There was a memorial service in our church this evening for a woman who died in her senior year of college. An hour and a half after the service was over, I went into the Main Hall to start turning out lights. Two women, contemporaries of the woman who had died, were sitting in the back of the church. They looked up at me, and got ready to go.
“You don’t have to go yet,” I said. “I’m just turning out some of the lights to save electricity.”
They sat back down. “It’s a peaceful place,” one of them said.
I left them alone, but kept thinking about what they had said. The Main Hall at the Palo Alto church is a pleasant enough room in 1950s-style architecture. I tend to think of it from a very pragmatic standpoint: how we’re going to do Sunday worship, how we can arrange the chairs so everyone can see and hear, here’s what needs to be fixed, here’s what we could do to increase functionality. With my pragmatic bent, I can forget that it is indeed a sacred place:– that even though it is a room of no great architectural distinction, people who walk into it for the first time sense something special about the place, and respond to that by feeling soothed and perhaps more centered.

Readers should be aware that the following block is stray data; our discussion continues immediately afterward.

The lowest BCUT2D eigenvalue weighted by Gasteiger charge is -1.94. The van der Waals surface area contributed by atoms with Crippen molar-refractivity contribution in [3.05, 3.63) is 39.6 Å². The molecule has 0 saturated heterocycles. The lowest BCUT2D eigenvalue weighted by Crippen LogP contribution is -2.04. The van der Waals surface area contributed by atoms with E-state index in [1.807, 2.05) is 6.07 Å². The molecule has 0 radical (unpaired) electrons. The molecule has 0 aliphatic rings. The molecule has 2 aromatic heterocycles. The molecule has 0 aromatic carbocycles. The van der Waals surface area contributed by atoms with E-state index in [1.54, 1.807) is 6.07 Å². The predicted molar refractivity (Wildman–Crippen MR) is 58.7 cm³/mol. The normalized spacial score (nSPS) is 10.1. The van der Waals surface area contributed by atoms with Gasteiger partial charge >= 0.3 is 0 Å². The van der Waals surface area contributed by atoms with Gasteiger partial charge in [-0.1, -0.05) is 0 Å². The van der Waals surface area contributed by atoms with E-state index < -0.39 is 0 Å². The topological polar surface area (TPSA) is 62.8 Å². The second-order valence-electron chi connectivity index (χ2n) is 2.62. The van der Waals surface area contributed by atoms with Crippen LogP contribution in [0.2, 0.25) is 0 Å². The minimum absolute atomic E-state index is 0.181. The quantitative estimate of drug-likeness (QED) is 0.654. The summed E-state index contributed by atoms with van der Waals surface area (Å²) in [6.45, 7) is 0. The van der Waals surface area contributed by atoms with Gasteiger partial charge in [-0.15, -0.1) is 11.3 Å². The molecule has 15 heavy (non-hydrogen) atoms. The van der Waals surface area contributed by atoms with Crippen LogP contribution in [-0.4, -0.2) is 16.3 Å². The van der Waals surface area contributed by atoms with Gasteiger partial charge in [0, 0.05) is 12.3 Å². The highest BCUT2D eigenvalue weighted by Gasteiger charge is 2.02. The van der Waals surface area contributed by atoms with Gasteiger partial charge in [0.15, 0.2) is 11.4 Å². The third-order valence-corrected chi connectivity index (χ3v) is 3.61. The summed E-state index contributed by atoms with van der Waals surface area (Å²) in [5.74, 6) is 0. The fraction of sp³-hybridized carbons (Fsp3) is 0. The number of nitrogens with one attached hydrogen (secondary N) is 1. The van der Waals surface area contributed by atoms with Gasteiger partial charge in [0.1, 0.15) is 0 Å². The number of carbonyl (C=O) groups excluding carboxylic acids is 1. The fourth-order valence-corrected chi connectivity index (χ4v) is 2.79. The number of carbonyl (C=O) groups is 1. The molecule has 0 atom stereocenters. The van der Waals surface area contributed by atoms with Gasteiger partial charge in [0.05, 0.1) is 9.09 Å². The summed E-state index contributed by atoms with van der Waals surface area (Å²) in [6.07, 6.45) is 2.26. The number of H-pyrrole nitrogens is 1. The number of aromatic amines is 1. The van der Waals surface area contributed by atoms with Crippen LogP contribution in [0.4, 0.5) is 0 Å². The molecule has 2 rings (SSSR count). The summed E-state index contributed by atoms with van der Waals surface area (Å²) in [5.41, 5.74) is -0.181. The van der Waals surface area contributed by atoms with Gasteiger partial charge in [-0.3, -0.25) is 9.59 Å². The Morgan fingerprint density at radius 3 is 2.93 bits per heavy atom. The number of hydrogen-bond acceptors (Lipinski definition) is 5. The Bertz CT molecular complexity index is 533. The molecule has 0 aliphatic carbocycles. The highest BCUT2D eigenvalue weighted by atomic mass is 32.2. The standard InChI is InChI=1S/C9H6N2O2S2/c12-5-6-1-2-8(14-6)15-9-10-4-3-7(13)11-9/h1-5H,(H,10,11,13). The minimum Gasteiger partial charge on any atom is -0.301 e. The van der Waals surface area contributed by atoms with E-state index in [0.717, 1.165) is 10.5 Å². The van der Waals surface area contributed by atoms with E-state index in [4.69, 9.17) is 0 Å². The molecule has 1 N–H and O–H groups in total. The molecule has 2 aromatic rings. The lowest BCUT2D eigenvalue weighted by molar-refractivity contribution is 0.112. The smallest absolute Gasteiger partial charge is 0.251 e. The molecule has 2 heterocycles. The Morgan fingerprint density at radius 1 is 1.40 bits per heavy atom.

Even though churches are privately owned and maintained, they are public places. One of the central purposes of a local congregation is to keep the literal and metaphorical space open so that people can walk into it and feel soothed and more centered.